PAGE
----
Austral Integrative Neurophysiology Group

About the lab

Fomentar el desarrollo regional de la neurofisiología, integrando áreas que van desde lo molecular a la investigación aplicada, a través de un grupo de investigación interdiciplinario formado por profesionales y estudiantes del área.

Ser un referente tanto a nivel regional como nivel nacional en el campo de la investigación y desarrollo de las neurofisiología.

Featured research (14)

Objective: To evaluate the impact of a functional power threshold test (FTP) on cardiac autonomic regulation indicators in high performance cyclists. Methods: A total of 12 male elite cyclists (mean age 36.1 ± 11.2 years) were recruited. Body composition parameters were measured using bioimpedancemetry and heart rate variability (HRV) before and after the application of the FTP assessment. Results: We observed that a greater sympathetic nervous system (SNS) index and Stress index on baseline were correlated with a smaller decrease in the parasympathetic nervous system (PNS) activity in response to the FTP test (ρ= 0.69, p = 0.013). Concerning morphological parameters, the skeletal muscle index (SMI) was the only one that was inversely correlated with ∆PNS (ρ=-0.69, p = 0.02) whereas the muscle-bone index (MBI) displayed a positive correlation with ∆SNS (ρ = 0.82, p = 0.001). In fully adjusted models we found that waist-to-hip ratio (β= 7.90, CI95%[4.16, 11.63], t(8) = 4.88, p = 0.001) and SMI significantly influenced ∆PNS (β =-1.38, CI95%[-1.84,-0.92], t(8) =-6.94, p < 0.001), whereas MBI (β= 10.26, CI95%[8.10, 12.42], t(8) = 10.96, p < 0.001) and the interaction between the latter and Power achieved during FTP influenced ∆SNS (β =-0.05, CI95%[-0.09,-4.99e-03], t(8) =-2.56, p = 0.033). Conclusion: Our findings indicate that the SMI had a negative effect on the ∆PNS, while the MBI was positively correlated with the ∆SNS in cyclists. These findings suggest that a higher SMI and MBI could have a detrimental impact on the cardiac autonomic response to maximal aerobic exercise in high-performance cyclists, such as FTP.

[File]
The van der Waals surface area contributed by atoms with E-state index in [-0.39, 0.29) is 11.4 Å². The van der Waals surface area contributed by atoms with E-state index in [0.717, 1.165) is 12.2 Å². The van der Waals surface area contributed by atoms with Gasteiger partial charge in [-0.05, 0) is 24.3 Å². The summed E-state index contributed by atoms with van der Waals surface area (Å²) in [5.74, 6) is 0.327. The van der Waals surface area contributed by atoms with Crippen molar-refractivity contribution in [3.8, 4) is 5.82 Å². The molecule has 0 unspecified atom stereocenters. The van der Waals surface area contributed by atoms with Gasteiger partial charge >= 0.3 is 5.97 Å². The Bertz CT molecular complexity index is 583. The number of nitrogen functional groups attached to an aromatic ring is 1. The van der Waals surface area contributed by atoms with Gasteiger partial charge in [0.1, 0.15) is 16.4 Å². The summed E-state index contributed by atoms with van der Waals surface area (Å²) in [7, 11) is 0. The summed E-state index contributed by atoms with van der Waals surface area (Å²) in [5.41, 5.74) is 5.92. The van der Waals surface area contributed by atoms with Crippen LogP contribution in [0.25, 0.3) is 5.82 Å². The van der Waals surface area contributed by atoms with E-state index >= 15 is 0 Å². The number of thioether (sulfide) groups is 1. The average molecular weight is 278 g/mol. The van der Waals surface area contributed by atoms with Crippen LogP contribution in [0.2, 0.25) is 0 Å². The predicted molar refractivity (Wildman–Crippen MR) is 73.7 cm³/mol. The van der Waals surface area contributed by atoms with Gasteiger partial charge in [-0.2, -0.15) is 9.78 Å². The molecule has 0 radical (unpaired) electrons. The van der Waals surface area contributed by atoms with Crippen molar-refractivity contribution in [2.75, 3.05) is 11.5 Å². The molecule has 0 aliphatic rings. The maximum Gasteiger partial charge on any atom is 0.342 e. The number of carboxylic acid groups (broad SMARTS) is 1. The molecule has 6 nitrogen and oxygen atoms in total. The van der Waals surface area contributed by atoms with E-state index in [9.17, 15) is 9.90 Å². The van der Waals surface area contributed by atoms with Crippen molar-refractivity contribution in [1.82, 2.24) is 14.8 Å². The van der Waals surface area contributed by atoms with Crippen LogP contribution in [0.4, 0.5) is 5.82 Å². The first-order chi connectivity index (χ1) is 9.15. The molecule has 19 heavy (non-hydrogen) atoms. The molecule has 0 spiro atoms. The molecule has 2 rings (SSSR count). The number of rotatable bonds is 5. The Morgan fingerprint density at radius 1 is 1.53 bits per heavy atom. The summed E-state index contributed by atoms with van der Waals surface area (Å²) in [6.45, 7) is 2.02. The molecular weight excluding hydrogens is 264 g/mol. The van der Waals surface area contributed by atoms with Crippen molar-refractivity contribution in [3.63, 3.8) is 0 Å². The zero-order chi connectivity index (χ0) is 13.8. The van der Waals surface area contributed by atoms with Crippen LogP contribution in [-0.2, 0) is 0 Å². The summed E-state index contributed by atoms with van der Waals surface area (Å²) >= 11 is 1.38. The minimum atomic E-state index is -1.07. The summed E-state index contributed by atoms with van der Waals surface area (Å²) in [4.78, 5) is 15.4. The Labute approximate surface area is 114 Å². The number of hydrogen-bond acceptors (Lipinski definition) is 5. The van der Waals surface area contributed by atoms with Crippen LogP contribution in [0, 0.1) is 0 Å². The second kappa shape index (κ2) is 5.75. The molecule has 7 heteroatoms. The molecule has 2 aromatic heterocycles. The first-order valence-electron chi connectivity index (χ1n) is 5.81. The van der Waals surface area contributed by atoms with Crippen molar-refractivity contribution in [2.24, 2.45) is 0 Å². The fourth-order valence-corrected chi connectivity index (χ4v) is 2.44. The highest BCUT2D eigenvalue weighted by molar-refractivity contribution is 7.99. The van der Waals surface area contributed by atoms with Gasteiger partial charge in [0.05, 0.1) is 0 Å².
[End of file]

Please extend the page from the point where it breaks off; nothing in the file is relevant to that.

Background: Currently, and to the best of our knowledge, there is no standardized protocol to measure the effect of low- to moderate-intensity physical exercise on autonomic modulation focused in older people. Aim: Validate a test-retest short-term exercise protocol for measuring the autonomic response through HRV in older people. Methods: A test-retest study design was used. The participants were selected through intentional non-probabilistic sampling. A total of 105 older people (male: 21.9%; female: 78.1%) were recruited from a local community. The assessment protocol evaluated HRV before and immediately after the 2-min step test. It was performed twice on the same day, considering a time of three chronological hours between the two measurements. Results: The posterior distribution of estimated responses in the Bayesian framework suggests moderate to strong evidence favoring a null effect between measurements. In addition, there was moderate to robust agreement between heart rate variability (HRV) indices and assessments, except for low frequency and very low frequency, which showed weak agreement. Conclusions: Our results provide moderate to strong evidence for using HRV to measure cardiac autonomic response to moderate exercise, suggesting that it is sufficiently reliable to show similar results to those shown in this test-retest protocol.